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Demand for trainers drives manufacturing gainsDemand for trainers drives manufacturing gains

Airplane and rotorcraft shipments increased in the second quarter of 2018 while billings declined. Demand for training aircraft was a bright spot of the “mixed” data reported by the General Aviation Manufacturers Association on Aug. 6.

Aircraft shipments are up for trainers, including the venerable Cessna 172, according to the General Aviation Manufacturers Association. Photo by Mike Fizer.

Total airplane shipments grew five percent compared to the first half of 2017, from 1,001 to 1,054 units shipped in the first half of 2018. However, billings contracted five percent from $9.03 billion to $8.58 billion.

Rotorcraft shipment growth of 6.7 percent, from 463 units to 494, was accompanied by an 11.6-percent decline in the value billed: $1.66 billion compared to $1.88 billion in 2017 at this point.

Piston airplane deliveries climbed 6.4 percent from 468 to 498 in the year-to-date comparison with 2017. Turboprop deliveries picked up by 9.7 percent from 237 units in 2017 to 260 units so far in 2018. Business jet deliveries flattened to match last year’s six-month delivery number of 296 aircraft.

The strength shown by the rotorcraft piston category at the last quarterly report in May continued, with results for the first six months of the year rising to 149 unit deliveries, from 125 piston rotorcraft in the first half of 2017, a 19.2-percent rate of growth. Turbine rotorcraft deliveries increased 2.1 percent, from 338 to 345.

“Though this quarter’s results are mixed, we are glad to see that demands for training aircraft are driving increase in the piston and rotorcraft segments,” said GAMA President Pete Bunce, adding that Boeing’s 2018 Pilot and Technician Outlook showed demand for pilots, technicians, and other industry workers “at an all-time high.”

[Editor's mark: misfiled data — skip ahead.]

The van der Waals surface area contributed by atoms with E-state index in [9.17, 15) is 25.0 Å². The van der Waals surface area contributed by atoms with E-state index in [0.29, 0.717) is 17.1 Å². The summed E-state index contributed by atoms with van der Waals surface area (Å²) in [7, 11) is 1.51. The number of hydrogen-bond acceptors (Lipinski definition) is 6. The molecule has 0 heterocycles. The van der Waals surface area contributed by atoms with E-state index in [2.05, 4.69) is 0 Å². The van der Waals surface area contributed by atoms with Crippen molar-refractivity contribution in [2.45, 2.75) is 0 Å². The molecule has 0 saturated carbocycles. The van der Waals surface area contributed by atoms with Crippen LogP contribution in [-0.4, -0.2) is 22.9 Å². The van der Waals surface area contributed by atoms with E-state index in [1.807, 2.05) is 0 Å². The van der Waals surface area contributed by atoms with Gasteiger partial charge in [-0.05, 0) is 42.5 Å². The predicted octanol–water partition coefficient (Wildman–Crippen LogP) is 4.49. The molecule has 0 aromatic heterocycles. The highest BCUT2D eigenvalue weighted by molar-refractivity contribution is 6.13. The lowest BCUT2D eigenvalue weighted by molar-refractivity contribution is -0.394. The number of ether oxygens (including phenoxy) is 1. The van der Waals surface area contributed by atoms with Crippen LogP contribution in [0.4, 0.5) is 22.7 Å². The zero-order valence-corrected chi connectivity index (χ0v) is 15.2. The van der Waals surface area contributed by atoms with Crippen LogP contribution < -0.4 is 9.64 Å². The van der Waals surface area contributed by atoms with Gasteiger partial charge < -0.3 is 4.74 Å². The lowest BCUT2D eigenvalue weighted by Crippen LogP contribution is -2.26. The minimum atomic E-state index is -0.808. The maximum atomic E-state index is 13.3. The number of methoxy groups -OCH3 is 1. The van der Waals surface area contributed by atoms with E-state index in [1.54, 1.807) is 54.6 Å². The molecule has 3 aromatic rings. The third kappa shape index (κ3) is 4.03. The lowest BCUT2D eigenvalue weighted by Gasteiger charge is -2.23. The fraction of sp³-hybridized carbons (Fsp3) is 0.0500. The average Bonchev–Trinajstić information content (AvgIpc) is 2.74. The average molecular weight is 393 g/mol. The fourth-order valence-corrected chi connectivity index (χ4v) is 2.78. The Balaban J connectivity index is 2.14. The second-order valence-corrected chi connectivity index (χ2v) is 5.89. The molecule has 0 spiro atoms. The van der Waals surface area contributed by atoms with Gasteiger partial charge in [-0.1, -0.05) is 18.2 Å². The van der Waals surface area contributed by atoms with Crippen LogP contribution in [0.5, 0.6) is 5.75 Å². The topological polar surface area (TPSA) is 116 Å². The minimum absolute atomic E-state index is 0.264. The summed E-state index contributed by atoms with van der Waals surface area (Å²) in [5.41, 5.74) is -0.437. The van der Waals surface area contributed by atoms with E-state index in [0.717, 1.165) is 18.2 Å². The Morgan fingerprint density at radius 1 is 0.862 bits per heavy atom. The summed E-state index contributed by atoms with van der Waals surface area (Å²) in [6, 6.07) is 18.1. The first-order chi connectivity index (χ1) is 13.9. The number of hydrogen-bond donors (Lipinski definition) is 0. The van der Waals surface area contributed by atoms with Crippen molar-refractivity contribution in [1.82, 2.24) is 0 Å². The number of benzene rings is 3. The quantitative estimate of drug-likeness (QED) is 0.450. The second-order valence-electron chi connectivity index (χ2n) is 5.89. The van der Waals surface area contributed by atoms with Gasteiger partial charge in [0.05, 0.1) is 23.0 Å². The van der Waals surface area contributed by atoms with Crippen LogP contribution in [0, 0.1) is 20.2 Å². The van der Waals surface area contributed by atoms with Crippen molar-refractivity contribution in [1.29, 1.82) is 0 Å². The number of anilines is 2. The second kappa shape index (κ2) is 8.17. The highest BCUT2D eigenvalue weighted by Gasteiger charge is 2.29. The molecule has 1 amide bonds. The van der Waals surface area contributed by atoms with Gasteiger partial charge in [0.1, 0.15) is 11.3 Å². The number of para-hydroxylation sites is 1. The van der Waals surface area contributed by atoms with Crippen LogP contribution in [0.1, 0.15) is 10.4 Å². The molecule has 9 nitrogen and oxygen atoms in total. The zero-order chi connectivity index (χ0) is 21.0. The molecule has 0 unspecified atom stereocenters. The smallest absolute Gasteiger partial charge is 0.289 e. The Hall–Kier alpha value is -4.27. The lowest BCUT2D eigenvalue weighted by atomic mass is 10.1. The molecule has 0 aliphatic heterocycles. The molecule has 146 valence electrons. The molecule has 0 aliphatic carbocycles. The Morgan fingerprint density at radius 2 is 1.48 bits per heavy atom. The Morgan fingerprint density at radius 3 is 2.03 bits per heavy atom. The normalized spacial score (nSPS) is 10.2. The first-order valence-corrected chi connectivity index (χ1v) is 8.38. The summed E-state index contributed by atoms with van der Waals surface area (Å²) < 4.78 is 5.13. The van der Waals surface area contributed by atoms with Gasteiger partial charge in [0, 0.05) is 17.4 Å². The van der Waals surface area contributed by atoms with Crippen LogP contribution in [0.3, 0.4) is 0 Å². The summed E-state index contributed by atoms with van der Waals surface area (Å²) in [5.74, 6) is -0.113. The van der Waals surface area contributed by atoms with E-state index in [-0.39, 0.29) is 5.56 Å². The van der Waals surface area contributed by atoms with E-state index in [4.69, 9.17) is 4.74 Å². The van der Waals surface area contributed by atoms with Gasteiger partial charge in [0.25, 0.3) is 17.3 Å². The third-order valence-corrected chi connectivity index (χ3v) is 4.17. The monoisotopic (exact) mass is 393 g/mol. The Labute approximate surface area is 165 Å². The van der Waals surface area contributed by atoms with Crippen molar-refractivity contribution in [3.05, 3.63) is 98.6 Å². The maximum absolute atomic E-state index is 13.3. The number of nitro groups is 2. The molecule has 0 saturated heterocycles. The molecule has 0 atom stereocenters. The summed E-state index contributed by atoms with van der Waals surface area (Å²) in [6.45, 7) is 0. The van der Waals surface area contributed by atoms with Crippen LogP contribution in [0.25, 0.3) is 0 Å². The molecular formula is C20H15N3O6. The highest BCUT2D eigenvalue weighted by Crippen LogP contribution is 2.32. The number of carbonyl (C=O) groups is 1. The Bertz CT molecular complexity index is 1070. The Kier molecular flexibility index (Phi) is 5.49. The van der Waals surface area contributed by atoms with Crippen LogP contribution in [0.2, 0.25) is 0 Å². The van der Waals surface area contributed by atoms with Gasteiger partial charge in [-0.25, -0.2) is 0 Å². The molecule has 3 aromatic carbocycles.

In a sampling of manufacturers’ reports, deliveries of Cirrus airplanes increased from 84 in the first quarter to 113 this quarter, with all three of its single-engine models showing gains, and the 15 Vision SF50 light jets delivered topping the 10 shipped in the first quarter.

Reported gains for Cessna were reflected largely in Cessna 172 Skyhawk SP, Cessna 182T Skylane, and Cessna 208B Grand Caravan EX single-engine model shipments, and delivery growth within the Citation jet family.

Piper Aircraft showed delivery growth across product lines, with PA–28–181 Archer III singles up from 16 to 22 and PA–44 Seminole twins shipped doubling from five to 10 in the quarter. Both types are widely used as trainers.

Robinson Helicopter, which shipped 88 aircraft in the first quarter, shipped 85 aircraft in the second quarter, reporting small declines across most products but increases for its turbine R66 model, from 18 units to 22. Airbus Helicopters, Bell, and Leonardo Helicopters all turned in strong aircraft delivery growth results.

“We hope the continued interest in training aircraft as well as in new, safety-enhancing products and technology our member companies are bringing to the market will continue to drive increases in future quarters, and drive increases in people joining the industry’s workforce,” Bunce said.

Dan Namowitz

Dan Namowitz

Associate Editor Web
Associate Editor Web Dan Namowitz has been writing for AOPA in a variety of capacities since 1991. He has been a flight instructor since 1990 and is a 30-year AOPA member.
Topics: Aircraft, General Aviation Manufacturers Association, Aviation Industry

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